That's convenient. So then, if you, individually, disagree with a policy you shouldn't have to pay for it.

ANT:
If I had my way I would cut almost all social spending and divert it towards animal abuse or nature preserves. I would like to see US military forces deployed in Africa to protect endangered animals. How would you like MY beliefs imposed on you, using your taxes to execute on them? It is not the job of the Federal government to do this and they should not do it.

Provide a safety net and then let nature sort out the rest.

What is a safety net then?

In reply to DonVon
3/29/12

Vontropnats:
ANT:
FYI - You don't stay the worlds sole superpower forever. You need to constantly spend and develop.

In an era of liberal democracies dominating the international sphere, I have to wholeheartedly disagree. Sure, there are rogue states that pose some entirely minute threat to the United States, but the only rising power that has any legitimacy is China, and to be frank, that place is full of technocratic pragmatists and the likelihood of any sort of altercation between the two powers is as farfetched as a hot war was with the USSR back in the day.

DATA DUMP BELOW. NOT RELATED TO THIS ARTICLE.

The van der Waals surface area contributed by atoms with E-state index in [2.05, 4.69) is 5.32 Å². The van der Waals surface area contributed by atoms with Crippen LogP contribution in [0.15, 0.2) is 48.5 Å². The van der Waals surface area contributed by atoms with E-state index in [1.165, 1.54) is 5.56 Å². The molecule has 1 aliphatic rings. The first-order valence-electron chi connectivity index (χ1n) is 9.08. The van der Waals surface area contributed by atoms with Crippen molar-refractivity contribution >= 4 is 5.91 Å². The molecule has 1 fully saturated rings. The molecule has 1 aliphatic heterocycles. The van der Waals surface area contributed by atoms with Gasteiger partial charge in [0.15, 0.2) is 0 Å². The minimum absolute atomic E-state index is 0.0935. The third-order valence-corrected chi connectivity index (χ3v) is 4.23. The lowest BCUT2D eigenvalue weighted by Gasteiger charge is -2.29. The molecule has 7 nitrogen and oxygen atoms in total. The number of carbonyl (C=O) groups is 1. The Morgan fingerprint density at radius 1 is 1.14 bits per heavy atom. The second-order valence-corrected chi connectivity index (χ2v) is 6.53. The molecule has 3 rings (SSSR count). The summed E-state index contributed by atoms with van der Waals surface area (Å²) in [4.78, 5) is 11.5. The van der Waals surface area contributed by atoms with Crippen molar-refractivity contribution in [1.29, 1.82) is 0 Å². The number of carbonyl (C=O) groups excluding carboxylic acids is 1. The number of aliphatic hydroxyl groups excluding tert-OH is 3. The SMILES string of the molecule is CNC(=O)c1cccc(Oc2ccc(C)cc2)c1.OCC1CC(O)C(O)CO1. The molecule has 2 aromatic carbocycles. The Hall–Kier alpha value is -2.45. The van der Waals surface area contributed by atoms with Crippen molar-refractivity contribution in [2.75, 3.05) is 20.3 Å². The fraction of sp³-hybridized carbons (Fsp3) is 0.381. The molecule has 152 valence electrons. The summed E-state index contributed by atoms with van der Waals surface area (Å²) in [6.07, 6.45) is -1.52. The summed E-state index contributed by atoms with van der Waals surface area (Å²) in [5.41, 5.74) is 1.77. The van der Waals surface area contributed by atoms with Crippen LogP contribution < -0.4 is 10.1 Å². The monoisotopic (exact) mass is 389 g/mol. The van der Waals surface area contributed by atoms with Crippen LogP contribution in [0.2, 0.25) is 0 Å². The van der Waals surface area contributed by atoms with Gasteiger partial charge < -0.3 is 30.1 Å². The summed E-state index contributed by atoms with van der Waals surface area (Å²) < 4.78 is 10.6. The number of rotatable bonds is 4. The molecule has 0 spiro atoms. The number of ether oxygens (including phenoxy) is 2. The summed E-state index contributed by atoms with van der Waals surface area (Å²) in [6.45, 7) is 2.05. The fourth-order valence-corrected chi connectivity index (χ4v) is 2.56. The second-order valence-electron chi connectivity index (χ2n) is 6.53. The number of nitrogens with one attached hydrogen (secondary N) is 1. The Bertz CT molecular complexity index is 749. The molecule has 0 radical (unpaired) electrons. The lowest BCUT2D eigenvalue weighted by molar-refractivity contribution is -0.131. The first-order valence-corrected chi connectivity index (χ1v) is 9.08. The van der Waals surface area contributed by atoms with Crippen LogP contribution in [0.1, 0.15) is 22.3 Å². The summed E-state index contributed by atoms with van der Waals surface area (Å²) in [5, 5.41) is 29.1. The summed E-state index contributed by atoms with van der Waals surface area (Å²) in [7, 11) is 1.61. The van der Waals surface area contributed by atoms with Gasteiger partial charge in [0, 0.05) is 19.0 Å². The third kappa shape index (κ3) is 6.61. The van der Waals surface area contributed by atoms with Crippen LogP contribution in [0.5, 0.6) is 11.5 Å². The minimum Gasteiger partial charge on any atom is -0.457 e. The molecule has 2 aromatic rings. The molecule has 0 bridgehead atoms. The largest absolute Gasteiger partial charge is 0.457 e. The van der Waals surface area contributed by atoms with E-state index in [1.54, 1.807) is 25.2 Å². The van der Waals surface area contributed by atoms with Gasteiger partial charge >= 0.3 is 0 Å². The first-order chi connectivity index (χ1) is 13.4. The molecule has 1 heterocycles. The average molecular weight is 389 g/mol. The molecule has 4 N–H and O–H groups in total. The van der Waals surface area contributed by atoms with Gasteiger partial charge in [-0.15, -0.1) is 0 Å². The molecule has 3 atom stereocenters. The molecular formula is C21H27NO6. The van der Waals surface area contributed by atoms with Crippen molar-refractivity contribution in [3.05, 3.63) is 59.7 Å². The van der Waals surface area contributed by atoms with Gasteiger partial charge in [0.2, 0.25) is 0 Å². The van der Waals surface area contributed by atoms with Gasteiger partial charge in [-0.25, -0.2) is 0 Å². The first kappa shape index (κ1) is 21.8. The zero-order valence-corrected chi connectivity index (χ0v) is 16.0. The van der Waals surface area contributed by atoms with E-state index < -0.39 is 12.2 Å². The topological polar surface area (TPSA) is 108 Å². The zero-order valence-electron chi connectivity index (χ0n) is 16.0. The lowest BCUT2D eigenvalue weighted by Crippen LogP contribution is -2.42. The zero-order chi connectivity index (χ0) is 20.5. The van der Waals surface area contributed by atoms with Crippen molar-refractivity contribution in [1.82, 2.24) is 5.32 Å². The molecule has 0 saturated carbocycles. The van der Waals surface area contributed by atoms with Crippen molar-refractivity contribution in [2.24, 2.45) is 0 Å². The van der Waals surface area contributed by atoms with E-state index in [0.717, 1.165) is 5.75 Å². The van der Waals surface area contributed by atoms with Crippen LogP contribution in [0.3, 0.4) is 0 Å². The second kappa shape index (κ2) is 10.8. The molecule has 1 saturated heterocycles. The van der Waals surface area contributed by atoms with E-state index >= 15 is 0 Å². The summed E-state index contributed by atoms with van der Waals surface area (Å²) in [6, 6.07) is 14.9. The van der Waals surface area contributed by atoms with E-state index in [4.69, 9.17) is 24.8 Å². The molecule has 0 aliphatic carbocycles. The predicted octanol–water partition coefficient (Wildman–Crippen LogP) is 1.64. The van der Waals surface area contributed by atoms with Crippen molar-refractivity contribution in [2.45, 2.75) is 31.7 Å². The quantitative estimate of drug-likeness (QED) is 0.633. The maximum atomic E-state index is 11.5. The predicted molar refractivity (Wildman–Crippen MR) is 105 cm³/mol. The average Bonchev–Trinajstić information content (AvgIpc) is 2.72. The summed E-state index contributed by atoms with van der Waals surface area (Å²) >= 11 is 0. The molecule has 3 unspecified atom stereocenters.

Also, just in absolute terms, we are so far ahead in terms of military technology that we can afford to sit back for a little while. As much as neocons shun this fact, the world is full of rational actors who already know better than to subvert the USA in any tangible way when it comes to military reach.

Here here, China has its own domestic issues that far supersede any imagined threat with the US.

In reply to TNA
3/29/12

ANT:
Oooohhhh. You love animals also ??

Big time. Unlike people, an animal will never disappoint you.

3/29/12